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UAE Makes History as the Hope Probe is Now Mars Bound

hope probe, uae mars mission

The launch of the H-IIA rocket carrying the historic Hope Probe. Photo by Kyodo News via Getty Images

An exciting moment in Emirati history was conceived just before 2am this morning, as the nation’s first interplanetary mission commenced its journey to Mars. Set atop a Japanese H-IIA rocket, the UAE‘s Hope Probe was jettisoned out of the Tanegashima spaceport in Japan, much to the delight of onlookers around the world, and is now on a 500 million kilometer journey through outer space. While initially scheduled to take flight last week, plans for the Hope Probe were postponed in light of adverse weather. Now well on its way, the homegrown probe has begun transmitting its first signals home to Dubai via Nasa’s deep-space network. In a journey that will take over seven months to complete, the Hope Probe will travel at speeds of up to 120,000kph on its monumental journey to Mars.

Referencing the power of the mission, Hussein Al Hammadi, the Minister of Education said,”[The Hope Probe] is the UAE’s gift to the world, and proves the capabilities of the Emirati and Arab world to fulfill great achievements.” Created with the purpose of studying Mars’ atmosphere, particularly within the context of weather and chemical properties, The Mars mission also fulfils an early ambition of the UAE’s Founding Father, Sheikh Zayed bin Sultan Al Nahyan. Having welcomed the Apollo 17 astronauts, Gene Cernan, Ronald Evans, and Harrison Schmitt to Abu Dhabi in 1976, Sheikh Zayed had often expressed a desire to, one day, traverse space. Speaking to this dream in regard to the launch, Minister of Economy Abdulla bin Touq, said: “On this day, we are living through a historic moment in the Arab world and a dream that belonged to the Founding Father, Sheikh Zayed.”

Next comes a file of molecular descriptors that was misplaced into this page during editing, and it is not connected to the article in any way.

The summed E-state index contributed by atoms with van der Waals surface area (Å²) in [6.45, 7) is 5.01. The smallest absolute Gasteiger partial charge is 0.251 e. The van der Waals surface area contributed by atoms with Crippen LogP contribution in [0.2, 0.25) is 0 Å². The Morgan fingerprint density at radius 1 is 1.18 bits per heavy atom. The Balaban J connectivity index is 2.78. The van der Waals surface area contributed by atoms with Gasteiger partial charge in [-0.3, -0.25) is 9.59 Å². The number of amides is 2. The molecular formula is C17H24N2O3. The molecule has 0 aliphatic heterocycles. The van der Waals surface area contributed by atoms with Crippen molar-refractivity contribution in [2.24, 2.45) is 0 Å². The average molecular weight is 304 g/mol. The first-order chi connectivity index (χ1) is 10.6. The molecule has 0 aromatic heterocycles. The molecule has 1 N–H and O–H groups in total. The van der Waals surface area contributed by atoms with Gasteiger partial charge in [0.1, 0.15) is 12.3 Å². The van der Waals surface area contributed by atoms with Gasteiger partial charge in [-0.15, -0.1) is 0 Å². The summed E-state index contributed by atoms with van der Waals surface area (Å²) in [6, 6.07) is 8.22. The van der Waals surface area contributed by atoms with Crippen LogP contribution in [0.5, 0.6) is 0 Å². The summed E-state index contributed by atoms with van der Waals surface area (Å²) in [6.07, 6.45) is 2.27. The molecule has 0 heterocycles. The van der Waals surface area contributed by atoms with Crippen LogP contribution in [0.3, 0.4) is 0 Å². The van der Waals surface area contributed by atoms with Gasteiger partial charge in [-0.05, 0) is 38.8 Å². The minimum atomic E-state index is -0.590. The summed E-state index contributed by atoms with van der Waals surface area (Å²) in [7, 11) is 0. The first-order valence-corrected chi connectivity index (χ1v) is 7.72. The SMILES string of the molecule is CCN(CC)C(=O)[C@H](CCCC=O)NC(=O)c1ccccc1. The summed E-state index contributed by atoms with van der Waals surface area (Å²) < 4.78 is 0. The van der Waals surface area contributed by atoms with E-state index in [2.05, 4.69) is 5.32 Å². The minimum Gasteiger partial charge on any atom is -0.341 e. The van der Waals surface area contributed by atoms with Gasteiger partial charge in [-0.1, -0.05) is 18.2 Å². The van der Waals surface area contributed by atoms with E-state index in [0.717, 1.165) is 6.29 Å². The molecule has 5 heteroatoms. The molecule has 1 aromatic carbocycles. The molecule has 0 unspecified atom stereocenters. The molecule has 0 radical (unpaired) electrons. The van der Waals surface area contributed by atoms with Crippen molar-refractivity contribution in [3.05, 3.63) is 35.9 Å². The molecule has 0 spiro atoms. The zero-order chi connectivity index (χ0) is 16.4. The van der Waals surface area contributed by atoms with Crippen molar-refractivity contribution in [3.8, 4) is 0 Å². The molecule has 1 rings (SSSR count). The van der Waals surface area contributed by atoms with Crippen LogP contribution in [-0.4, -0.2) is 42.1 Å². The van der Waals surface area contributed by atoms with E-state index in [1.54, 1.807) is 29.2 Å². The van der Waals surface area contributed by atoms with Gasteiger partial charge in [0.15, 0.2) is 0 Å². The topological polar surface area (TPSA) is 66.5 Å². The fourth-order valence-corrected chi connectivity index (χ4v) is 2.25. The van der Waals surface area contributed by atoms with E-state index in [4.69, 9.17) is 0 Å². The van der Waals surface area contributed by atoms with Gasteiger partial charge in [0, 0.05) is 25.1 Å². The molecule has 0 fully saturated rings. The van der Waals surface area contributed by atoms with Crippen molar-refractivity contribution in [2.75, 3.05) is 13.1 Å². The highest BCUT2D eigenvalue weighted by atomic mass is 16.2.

With more than half of all Mars missions failing prematurely, the Hope Probe undoubtedly faces a challenging journey ahead with myriad obstacles along the way. Among them, are issues of radiation, temperature, fuel, and electricity. Aiming to enter Martian orbit next year, the Probe will stay in space for a full Martian year, or 687 Earth days.

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